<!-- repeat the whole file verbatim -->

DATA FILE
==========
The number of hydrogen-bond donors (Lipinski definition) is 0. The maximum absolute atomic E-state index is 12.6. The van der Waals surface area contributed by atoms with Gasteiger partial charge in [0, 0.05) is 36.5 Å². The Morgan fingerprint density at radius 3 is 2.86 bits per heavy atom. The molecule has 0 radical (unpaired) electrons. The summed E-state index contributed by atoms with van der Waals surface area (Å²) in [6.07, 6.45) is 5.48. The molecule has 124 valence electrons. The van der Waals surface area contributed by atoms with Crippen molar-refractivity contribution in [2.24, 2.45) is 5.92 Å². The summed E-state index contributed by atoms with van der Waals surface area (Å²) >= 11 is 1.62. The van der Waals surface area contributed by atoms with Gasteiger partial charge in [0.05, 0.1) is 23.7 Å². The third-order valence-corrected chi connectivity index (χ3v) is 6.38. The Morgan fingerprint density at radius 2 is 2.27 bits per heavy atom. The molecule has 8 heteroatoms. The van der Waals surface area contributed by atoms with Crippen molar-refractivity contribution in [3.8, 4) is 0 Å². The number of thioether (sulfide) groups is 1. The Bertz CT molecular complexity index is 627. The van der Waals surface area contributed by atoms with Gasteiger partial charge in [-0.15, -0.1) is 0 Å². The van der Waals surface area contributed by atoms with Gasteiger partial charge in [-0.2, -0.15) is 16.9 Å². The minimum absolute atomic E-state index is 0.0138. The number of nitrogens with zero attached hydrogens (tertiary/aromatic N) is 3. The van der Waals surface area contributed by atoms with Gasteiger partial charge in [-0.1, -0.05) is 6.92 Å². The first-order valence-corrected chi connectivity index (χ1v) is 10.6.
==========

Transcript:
The number of hydrogen-bond donors (Lipinski definition) is 0. The maximum absolute atomic E-state index is 12.6. The van der Waals surface area contributed by atoms with Gasteiger partial charge in [0, 0.05) is 36.5 Å². The Morgan fingerprint density at radius 3 is 2.86 bits per heavy atom. The molecule has 0 radical (unpaired) electrons. The summed E-state index contributed by atoms with van der Waals surface area (Å²) in [6.07, 6.45) is 5.48. The molecule has 124 valence electrons. The van der Waals surface area contributed by atoms with Crippen molar-refractivity contribution in [2.24, 2.45) is 5.92 Å². The summed E-state index contributed by atoms with van der Waals surface area (Å²) >= 11 is 1.62. The van der Waals surface area contributed by atoms with Gasteiger partial charge in [0.05, 0.1) is 23.7 Å². The third-order valence-corrected chi connectivity index (χ3v) is 6.38. The Morgan fingerprint density at radius 2 is 2.27 bits per heavy atom. The molecule has 8 heteroatoms. The van der Waals surface area contributed by atoms with Crippen molar-refractivity contribution in [3.8, 4) is 0 Å². The number of thioether (sulfide) groups is 1. The Bertz CT molecular complexity index is 627. The van der Waals surface area contributed by atoms with Gasteiger partial charge in [-0.15, -0.1) is 0 Å². The van der Waals surface area contributed by atoms with Gasteiger partial charge in [-0.2, -0.15) is 16.9 Å². The minimum absolute atomic E-state index is 0.0138. The number of nitrogens with zero attached hydrogens (tertiary/aromatic N) is 3. The van der Waals surface area contributed by atoms with Gasteiger partial charge in [-0.1, -0.05) is 6.92 Å². The first-order valence-corrected chi connectivity index (χ1v) is 10.6.